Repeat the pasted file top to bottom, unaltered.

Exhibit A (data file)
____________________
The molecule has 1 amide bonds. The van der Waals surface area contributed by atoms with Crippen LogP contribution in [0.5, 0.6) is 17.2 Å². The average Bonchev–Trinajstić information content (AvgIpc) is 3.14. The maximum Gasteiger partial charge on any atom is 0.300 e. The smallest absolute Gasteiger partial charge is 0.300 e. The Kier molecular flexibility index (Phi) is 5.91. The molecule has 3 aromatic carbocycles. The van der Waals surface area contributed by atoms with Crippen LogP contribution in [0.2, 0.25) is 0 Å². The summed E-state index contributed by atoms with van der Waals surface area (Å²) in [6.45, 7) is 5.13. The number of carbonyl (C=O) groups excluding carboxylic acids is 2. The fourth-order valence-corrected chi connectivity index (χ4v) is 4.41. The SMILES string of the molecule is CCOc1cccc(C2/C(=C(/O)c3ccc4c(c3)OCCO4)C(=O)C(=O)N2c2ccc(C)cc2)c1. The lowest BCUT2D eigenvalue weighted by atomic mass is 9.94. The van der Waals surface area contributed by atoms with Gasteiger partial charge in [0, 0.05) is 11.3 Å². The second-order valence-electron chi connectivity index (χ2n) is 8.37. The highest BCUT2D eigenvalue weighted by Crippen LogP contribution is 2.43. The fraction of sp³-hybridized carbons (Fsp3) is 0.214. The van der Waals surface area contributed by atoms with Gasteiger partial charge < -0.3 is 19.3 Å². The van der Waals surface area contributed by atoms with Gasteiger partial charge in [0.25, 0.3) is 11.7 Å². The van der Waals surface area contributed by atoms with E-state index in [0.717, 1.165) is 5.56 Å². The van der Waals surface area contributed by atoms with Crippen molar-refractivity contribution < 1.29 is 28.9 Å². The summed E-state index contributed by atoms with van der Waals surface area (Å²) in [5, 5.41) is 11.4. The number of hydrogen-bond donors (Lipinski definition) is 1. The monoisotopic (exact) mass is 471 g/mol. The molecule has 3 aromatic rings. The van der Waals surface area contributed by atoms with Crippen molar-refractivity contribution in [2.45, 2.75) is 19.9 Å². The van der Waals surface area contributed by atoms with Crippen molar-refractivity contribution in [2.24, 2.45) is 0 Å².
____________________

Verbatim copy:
The molecule has 1 amide bonds. The van der Waals surface area contributed by atoms with Crippen LogP contribution in [0.5, 0.6) is 17.2 Å². The average Bonchev–Trinajstić information content (AvgIpc) is 3.14. The maximum Gasteiger partial charge on any atom is 0.300 e. The smallest absolute Gasteiger partial charge is 0.300 e. The Kier molecular flexibility index (Phi) is 5.91. The molecule has 3 aromatic carbocycles. The van der Waals surface area contributed by atoms with Crippen LogP contribution in [0.2, 0.25) is 0 Å². The summed E-state index contributed by atoms with van der Waals surface area (Å²) in [6.45, 7) is 5.13. The number of carbonyl (C=O) groups excluding carboxylic acids is 2. The fourth-order valence-corrected chi connectivity index (χ4v) is 4.41. The SMILES string of the molecule is CCOc1cccc(C2/C(=C(/O)c3ccc4c(c3)OCCO4)C(=O)C(=O)N2c2ccc(C)cc2)c1. The lowest BCUT2D eigenvalue weighted by atomic mass is 9.94. The van der Waals surface area contributed by atoms with Gasteiger partial charge in [0, 0.05) is 11.3 Å². The second-order valence-electron chi connectivity index (χ2n) is 8.37. The highest BCUT2D eigenvalue weighted by Crippen LogP contribution is 2.43. The fraction of sp³-hybridized carbons (Fsp3) is 0.214. The van der Waals surface area contributed by atoms with Gasteiger partial charge < -0.3 is 19.3 Å². The van der Waals surface area contributed by atoms with Gasteiger partial charge in [0.25, 0.3) is 11.7 Å². The van der Waals surface area contributed by atoms with E-state index in [0.717, 1.165) is 5.56 Å². The van der Waals surface area contributed by atoms with Crippen molar-refractivity contribution < 1.29 is 28.9 Å². The summed E-state index contributed by atoms with van der Waals surface area (Å²) in [5, 5.41) is 11.4. The number of hydrogen-bond donors (Lipinski definition) is 1. The monoisotopic (exact) mass is 471 g/mol. The molecule has 3 aromatic rings. The van der Waals surface area contributed by atoms with Crippen molar-refractivity contribution in [2.45, 2.75) is 19.9 Å². The van der Waals surface area contributed by atoms with Crippen molar-refractivity contribution in [2.24, 2.45) is 0 Å².